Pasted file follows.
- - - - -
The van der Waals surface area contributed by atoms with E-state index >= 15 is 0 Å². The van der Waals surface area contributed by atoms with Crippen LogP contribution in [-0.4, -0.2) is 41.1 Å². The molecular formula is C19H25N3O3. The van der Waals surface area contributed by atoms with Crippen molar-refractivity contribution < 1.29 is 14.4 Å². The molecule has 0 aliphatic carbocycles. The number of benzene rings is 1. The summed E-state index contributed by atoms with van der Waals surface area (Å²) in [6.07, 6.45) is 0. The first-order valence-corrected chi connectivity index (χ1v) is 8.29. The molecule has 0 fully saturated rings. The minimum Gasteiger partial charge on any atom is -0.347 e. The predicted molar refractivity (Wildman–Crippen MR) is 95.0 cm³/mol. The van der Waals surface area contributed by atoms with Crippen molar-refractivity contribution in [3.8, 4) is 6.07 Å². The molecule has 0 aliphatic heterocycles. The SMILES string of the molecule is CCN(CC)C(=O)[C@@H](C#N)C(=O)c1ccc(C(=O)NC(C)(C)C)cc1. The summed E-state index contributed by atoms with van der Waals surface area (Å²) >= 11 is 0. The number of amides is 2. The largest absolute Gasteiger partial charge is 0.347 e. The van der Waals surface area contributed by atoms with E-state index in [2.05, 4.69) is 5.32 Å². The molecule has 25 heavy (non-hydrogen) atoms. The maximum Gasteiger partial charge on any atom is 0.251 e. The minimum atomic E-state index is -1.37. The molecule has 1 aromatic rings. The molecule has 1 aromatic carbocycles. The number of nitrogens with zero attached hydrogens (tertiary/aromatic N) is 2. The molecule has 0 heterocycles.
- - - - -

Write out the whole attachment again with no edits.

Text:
The van der Waals surface area contributed by atoms with E-state index >= 15 is 0 Å². The van der Waals surface area contributed by atoms with Crippen LogP contribution in [-0.4, -0.2) is 41.1 Å². The molecular formula is C19H25N3O3. The van der Waals surface area contributed by atoms with Crippen molar-refractivity contribution < 1.29 is 14.4 Å². The molecule has 0 aliphatic carbocycles. The number of benzene rings is 1. The summed E-state index contributed by atoms with van der Waals surface area (Å²) in [6.07, 6.45) is 0. The first-order valence-corrected chi connectivity index (χ1v) is 8.29. The molecule has 0 fully saturated rings. The minimum Gasteiger partial charge on any atom is -0.347 e. The predicted molar refractivity (Wildman–Crippen MR) is 95.0 cm³/mol. The van der Waals surface area contributed by atoms with Crippen molar-refractivity contribution in [3.8, 4) is 6.07 Å². The molecule has 0 aliphatic heterocycles. The SMILES string of the molecule is CCN(CC)C(=O)[C@@H](C#N)C(=O)c1ccc(C(=O)NC(C)(C)C)cc1. The summed E-state index contributed by atoms with van der Waals surface area (Å²) >= 11 is 0. The number of amides is 2. The largest absolute Gasteiger partial charge is 0.347 e. The van der Waals surface area contributed by atoms with E-state index in [2.05, 4.69) is 5.32 Å². The molecule has 25 heavy (non-hydrogen) atoms. The maximum Gasteiger partial charge on any atom is 0.251 e. The minimum atomic E-state index is -1.37. The molecule has 1 aromatic rings. The molecule has 1 aromatic carbocycles. The number of nitrogens with zero attached hydrogens (tertiary/aromatic N) is 2. The molecule has 0 heterocycles.